However, the two ordinances related to the committee's allegations were tied to a request from the city's police department to help establish a legal definition for both "escort services" and "certified massage therapists and bodyworkers."
According to the police department request, "An ordinance regulating and licensing escorts and escort services would be a beneficial tool for deterring and minimalizing illegal activities ... and will help prevent prostitution and other associated crimes."
Evans led the initiative to pass those ordinances. Similar ordinances have been approved in nearby communities.
"The clear intent of these ordinances are to minimalize illicit activity in this community," said Franklin Police Chief Rick Oliva.
Michelle Borreson, the committee's treasurer and Seymer's daughter, said she was unaware of the police department's request for the ordinances.
"I just don't think (the ordinances) are something that Franklin needs," Borreson said.
No licenses have been given by the city for escort services.
School board campaign
The push to recall Evans from the common council comes right before the spring election, in which she is seeking re-election to her seat on the Franklin School Board. (Evans is the acting school board president.)
"The timing was intentional," said Seymer. "We wanted to expose the fact that she isn't a representative of her constituents."
Borreson admitted she had a vested interest in removing Evans from the board. Her sister-in-law, Jessica Kent, is running against Evans for a seat on the school board. Kent also played a role in an attempt to disrupt the proposed Hickory Grove Apartments, when she presented a petition before the council with more than 100 signatures from residents against the project.
"Evans has this 'my way or the highway' attitude, and it's not good for getting things done," Borreson said. "When you don't listen to your constituents, who are you serving?"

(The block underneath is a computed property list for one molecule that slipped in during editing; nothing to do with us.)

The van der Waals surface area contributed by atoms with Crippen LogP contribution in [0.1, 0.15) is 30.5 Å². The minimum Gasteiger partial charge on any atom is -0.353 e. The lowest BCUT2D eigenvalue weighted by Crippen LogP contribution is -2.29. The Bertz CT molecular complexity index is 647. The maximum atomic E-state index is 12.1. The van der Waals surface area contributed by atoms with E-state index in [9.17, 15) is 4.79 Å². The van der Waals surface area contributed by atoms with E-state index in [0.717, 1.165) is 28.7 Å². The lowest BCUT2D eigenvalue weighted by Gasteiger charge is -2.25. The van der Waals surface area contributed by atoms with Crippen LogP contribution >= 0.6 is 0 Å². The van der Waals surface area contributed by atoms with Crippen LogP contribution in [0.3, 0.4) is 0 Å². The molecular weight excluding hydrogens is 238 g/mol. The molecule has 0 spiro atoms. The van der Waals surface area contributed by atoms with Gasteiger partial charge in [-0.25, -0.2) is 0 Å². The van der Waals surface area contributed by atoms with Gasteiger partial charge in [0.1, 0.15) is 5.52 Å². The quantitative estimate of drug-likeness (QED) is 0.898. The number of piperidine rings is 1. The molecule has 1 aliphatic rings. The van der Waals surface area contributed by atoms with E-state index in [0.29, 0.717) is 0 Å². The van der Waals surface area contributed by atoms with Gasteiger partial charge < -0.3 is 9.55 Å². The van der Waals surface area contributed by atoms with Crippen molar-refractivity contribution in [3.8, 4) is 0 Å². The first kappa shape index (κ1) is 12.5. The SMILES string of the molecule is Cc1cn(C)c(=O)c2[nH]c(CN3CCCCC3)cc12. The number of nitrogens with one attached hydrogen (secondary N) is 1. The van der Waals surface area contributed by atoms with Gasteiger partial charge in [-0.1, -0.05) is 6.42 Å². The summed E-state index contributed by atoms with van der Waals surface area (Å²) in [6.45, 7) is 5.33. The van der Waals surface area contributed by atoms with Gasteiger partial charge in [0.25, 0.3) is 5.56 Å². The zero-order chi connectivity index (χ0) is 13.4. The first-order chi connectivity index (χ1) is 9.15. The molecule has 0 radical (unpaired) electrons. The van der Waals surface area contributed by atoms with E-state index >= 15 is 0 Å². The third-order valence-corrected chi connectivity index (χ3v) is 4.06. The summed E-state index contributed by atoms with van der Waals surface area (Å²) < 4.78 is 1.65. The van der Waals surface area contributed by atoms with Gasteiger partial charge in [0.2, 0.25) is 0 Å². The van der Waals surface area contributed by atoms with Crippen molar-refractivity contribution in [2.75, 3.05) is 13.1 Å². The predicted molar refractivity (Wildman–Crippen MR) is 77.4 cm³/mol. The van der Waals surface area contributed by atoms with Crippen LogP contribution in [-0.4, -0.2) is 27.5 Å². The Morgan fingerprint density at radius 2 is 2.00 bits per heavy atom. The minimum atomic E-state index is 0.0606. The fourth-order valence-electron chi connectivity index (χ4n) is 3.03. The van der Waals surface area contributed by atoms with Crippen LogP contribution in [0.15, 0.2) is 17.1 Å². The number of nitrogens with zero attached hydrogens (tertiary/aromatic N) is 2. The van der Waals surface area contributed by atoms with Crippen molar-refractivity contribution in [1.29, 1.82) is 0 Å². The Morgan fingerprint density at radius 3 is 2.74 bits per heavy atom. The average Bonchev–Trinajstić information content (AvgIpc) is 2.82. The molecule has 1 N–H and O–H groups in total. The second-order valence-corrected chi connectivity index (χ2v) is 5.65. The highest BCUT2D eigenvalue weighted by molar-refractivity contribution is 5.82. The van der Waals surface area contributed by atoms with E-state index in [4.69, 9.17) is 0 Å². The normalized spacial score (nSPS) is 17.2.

As for the "wicked witch" remark, both Seymer and Borreson claimed it was a harmless tactic.
"There's a lot of people that are very, very upset at her, but I don't think the flier is mean-spirited," Seymer said. "It was just intended to poke a little fun at her, but if she can't handle that sort of criticism, then maybe she should just resign."
Borreson agreed with her father, saying that such criticism is part of the job.
"When you're in an elected position like that, you should expect these kind of things and take them in jest," Borreson said. "I don't really think she's an evil person."
The earliest the committee can begin collecting signatures for a recall election is April 15, after the group has submitted the necessary paperwork with the city clerk. The group will then have 60 days to collect the 741 signatures needed to establish a recall election, "which actually shouldn't be that difficult," Seymer said. "But just because you sign the petition, it doesn't mean that she's removed from office. It just means it begins the process (of a recall)."
Evans is not entertained by the flier, however.
"When you see this trash — and it is trash — call me," Evans asks her constituents. "Ask me about these accusations, and I can debunk them. There's more to (my political history) than the words that are on these fliers."
This isn't the first political flier in the city to be distributed during an election season to discredit someone. In 2014, an unregistered group called, "Franklin Citizens United," distributed fliers against mayoral candidate Basil Ryan. The fliers compared Ryan to a clown.
Seymer was quoted in the flier, calling Ryan "an embarassment to the city." Seymer later told Now Newspapers that he did not recall making that statement and denied having any involvement with the group.